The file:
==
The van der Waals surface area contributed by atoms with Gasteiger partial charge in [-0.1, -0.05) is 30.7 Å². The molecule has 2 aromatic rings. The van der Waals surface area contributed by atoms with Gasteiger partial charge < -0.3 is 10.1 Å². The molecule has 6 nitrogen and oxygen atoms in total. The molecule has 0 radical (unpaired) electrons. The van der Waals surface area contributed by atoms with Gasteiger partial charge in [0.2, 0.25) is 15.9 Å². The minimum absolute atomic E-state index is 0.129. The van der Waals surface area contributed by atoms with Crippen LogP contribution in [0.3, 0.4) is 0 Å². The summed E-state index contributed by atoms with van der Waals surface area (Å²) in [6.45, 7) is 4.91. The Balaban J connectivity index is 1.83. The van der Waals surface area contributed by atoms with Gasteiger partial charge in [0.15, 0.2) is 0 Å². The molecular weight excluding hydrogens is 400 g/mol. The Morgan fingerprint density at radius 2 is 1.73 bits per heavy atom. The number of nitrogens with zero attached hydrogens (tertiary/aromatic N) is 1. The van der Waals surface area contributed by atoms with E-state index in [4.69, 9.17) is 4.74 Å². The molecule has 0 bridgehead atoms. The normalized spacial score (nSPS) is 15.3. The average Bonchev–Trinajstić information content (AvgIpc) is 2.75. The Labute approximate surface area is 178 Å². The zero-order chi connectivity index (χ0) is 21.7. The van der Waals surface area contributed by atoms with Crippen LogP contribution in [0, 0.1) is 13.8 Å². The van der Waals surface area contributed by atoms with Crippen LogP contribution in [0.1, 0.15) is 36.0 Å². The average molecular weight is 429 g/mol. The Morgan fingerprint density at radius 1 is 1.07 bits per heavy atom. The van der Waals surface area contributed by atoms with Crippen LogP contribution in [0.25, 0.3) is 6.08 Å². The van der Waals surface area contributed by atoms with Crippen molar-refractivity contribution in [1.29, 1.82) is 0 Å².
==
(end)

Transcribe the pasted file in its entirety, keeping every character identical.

The van der Waals surface area contributed by atoms with Gasteiger partial charge in [-0.1, -0.05) is 30.7 Å². The molecule has 2 aromatic rings. The van der Waals surface area contributed by atoms with Gasteiger partial charge < -0.3 is 10.1 Å². The molecule has 6 nitrogen and oxygen atoms in total. The molecule has 0 radical (unpaired) electrons. The van der Waals surface area contributed by atoms with Gasteiger partial charge in [0.2, 0.25) is 15.9 Å². The minimum absolute atomic E-state index is 0.129. The van der Waals surface area contributed by atoms with Crippen LogP contribution in [0.3, 0.4) is 0 Å². The summed E-state index contributed by atoms with van der Waals surface area (Å²) in [6.45, 7) is 4.91. The Balaban J connectivity index is 1.83. The van der Waals surface area contributed by atoms with Gasteiger partial charge in [0.15, 0.2) is 0 Å². The molecular weight excluding hydrogens is 400 g/mol. The Morgan fingerprint density at radius 2 is 1.73 bits per heavy atom. The number of nitrogens with zero attached hydrogens (tertiary/aromatic N) is 1. The van der Waals surface area contributed by atoms with E-state index in [4.69, 9.17) is 4.74 Å². The molecule has 0 bridgehead atoms. The normalized spacial score (nSPS) is 15.3. The average Bonchev–Trinajstić information content (AvgIpc) is 2.75. The Labute approximate surface area is 178 Å². The zero-order chi connectivity index (χ0) is 21.7. The van der Waals surface area contributed by atoms with Crippen LogP contribution in [0, 0.1) is 13.8 Å². The van der Waals surface area contributed by atoms with Crippen LogP contribution in [0.1, 0.15) is 36.0 Å². The average molecular weight is 429 g/mol. The Morgan fingerprint density at radius 1 is 1.07 bits per heavy atom. The van der Waals surface area contributed by atoms with Crippen LogP contribution in [0.25, 0.3) is 6.08 Å². The van der Waals surface area contributed by atoms with Crippen molar-refractivity contribution in [1.29, 1.82) is 0 Å².